Douvris: Yes, I think the biggest attribute that buyers will typically look at is whether they are able to step up the tax basis of their assets acquired in order to get an amortization deduction over time? So in a transaction where a buyer is able to get a tax basis step-up, to use an example here, if you buy a business, you pay a premium of $15 million. Under the tax rules, you're able to take that $50 million and amortize it over 15 years. So the buyer would be able to get a $1 million amortization deduction annually that they can use to offset against operating income.

Buyers like to do it. They do a lot of analysis. They ask us to do that. We're able to analyze what the tax savings would be under certain purchase price scenarios and set discount rates and present values to determine what that might be worth. And they use that in their modeling internally. So that's typically the biggest attribute where we’ll see buyers look at a lower level.

If you're acquiring a corporation, corporations may have what's called net operating losses, and buyers essentially inherit those net operating losses. The ability to utilize those losses really depends on the valuation and a rather complex utilization calculation. But sometimes, you'll see buyers look to if they think they're going to be able to utilize those losses. You'll see them assign value to that as well.

MMG: How do buyers assess value for a possible stepped-up tax basis?

Douvris: They'll typically try to identify how much the step-up in tax basis is. So they'll compare their purchase price to the tax basis of the assets being acquired, and once they're able to determine what that step up looks like, using a kind of present value in discount rates, they're able to assign a tax shield in the current value of that tax shield.

Obviously, with a tax shield, that's less tax going out the door, that's more cash in the business, and they can use that to reinvest and grow the business. So typically, the way they model it is they'll have us come in and do an analysis, and then they can utilize that as they do their internal modeling.

MMG: You've mentioned a few times, George, working with clients very early to look at these tax attributes and some of the structuring questions. When is the right stage in the deal to start delving into these tax-related considerations? When is early?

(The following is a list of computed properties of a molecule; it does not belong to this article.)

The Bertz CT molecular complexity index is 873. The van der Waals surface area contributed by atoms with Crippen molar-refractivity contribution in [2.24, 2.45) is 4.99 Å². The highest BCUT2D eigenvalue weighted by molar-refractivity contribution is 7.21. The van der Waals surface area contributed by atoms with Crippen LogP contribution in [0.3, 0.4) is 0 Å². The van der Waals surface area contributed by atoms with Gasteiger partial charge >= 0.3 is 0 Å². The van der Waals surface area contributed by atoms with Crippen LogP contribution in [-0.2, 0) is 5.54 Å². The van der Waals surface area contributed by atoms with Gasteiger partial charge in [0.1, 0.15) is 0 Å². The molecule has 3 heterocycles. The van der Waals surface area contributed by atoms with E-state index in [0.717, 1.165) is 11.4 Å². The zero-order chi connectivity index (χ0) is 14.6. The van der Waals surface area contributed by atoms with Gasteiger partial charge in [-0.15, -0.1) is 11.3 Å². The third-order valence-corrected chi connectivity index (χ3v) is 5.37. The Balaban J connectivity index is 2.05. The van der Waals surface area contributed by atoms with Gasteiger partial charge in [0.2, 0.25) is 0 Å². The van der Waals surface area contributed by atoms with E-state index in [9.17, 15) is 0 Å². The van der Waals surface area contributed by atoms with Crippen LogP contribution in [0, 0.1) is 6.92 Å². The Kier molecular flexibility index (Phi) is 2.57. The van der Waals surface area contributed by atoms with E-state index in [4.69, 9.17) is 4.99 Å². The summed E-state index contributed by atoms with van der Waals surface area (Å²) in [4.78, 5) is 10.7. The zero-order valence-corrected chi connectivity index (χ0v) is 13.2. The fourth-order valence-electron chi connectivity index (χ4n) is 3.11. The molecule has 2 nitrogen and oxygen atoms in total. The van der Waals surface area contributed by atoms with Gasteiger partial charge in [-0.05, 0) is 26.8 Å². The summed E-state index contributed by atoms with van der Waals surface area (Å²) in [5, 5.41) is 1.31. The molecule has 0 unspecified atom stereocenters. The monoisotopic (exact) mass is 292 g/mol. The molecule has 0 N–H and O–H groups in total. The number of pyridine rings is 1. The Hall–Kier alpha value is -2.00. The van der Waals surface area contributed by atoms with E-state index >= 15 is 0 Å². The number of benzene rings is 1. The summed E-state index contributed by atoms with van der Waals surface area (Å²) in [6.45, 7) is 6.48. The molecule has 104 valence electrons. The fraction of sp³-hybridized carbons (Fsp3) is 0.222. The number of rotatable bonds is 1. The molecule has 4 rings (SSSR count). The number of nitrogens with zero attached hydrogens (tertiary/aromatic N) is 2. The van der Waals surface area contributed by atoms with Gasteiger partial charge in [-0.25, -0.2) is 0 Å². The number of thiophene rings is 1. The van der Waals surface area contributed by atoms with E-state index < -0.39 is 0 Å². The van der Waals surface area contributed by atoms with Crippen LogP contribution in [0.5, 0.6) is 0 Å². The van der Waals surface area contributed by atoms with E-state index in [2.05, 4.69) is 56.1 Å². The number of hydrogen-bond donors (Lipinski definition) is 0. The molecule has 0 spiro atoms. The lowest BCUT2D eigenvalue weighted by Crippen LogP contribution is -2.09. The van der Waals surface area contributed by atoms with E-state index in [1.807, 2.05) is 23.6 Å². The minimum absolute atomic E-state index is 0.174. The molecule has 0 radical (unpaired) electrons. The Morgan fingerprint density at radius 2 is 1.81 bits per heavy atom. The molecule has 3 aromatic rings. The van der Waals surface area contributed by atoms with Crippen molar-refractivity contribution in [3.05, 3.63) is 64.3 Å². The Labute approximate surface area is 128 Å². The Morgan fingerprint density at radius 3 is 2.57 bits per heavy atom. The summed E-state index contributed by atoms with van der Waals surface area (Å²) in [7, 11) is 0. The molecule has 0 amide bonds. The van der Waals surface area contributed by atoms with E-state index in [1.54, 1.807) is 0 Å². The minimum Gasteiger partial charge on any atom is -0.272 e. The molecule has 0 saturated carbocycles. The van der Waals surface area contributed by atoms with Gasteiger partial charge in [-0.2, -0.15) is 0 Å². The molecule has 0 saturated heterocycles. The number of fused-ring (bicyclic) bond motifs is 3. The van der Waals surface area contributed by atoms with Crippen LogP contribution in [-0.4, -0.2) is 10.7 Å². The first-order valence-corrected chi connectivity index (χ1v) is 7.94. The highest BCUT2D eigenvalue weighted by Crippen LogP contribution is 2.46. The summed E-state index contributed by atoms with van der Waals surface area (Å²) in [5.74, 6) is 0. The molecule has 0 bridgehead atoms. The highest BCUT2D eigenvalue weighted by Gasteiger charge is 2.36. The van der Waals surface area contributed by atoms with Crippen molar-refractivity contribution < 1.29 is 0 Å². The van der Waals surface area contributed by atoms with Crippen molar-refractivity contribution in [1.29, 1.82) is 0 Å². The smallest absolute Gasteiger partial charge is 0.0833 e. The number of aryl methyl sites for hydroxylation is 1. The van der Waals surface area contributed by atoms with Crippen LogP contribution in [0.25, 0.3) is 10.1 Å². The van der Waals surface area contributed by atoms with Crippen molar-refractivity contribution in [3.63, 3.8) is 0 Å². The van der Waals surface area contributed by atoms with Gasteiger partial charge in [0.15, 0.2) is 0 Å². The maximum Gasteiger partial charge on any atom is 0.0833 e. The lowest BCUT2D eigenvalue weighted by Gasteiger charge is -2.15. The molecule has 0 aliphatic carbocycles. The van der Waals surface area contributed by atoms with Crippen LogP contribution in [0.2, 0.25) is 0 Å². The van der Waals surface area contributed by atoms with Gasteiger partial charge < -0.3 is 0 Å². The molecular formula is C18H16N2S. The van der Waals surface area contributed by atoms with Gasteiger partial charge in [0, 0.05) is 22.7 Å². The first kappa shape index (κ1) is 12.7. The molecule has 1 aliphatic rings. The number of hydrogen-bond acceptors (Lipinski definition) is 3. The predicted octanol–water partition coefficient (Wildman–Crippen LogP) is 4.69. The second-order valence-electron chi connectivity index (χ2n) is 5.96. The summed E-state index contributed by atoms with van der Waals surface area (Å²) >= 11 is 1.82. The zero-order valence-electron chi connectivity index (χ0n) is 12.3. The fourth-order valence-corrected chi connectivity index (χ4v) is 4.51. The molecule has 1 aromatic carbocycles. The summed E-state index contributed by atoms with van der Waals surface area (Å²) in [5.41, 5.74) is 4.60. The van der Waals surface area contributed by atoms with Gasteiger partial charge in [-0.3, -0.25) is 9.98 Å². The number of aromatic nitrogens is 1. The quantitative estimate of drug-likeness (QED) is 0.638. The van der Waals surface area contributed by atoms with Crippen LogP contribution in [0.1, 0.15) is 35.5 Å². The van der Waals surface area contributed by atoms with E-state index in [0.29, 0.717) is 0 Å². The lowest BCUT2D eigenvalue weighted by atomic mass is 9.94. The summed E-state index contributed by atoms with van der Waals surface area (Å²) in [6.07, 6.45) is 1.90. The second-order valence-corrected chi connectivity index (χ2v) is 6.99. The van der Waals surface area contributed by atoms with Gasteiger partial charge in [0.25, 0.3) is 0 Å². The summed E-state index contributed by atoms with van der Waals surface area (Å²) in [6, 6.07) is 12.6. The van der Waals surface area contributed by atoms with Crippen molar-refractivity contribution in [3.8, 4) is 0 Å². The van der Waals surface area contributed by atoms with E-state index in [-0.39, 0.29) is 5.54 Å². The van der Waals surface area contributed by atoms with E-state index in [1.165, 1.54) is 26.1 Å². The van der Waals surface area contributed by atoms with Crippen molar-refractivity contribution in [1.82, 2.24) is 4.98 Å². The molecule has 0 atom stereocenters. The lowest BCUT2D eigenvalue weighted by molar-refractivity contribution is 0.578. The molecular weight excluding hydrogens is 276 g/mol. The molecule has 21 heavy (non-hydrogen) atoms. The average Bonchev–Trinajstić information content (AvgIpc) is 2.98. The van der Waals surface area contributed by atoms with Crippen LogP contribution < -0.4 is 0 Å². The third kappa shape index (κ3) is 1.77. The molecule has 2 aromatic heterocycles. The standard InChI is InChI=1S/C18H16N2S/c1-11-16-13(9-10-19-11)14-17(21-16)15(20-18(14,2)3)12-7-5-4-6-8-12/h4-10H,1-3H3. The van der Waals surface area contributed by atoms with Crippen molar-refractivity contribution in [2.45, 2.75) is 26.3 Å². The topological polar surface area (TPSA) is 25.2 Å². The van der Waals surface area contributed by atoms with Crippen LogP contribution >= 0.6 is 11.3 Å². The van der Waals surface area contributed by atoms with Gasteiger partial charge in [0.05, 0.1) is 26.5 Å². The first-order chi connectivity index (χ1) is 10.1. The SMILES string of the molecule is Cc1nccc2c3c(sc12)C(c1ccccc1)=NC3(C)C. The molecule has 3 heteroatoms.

Douvris: The best practice with our clients is typically before signing a letter of intent. So we always welcome our clients calling us even a couple of weeks before letting us know, “Hey, I'm looking at a business. Here's some information. Is there step-up available here? Is there a section 1202 available here?”

We're able to have those preliminary conversations with really limited information, so we can really just dive into the overall theory of what they are looking at and what paths they have to explore as they go further along. We always welcome our clients to call in well before they engage us for diligence or any other kind of substantive analysis to identify structuring. And so a lot of our clients, they're calling me very early to say, “Hey, we're a few weeks out, but here's what I'm looking at. I'm looking at an S-corp, you know. How can we get a step up here?”

We can have those conversations, and we're often able to identify possible obstacles very early in the process. And so that just gives them more time to head off those obstacles and find a way around and if possible.

MMG: In switching gears and looking through a sell-side lens, how might the chosen structure affect the tax outcome as a private equity firm exits a portfolio company?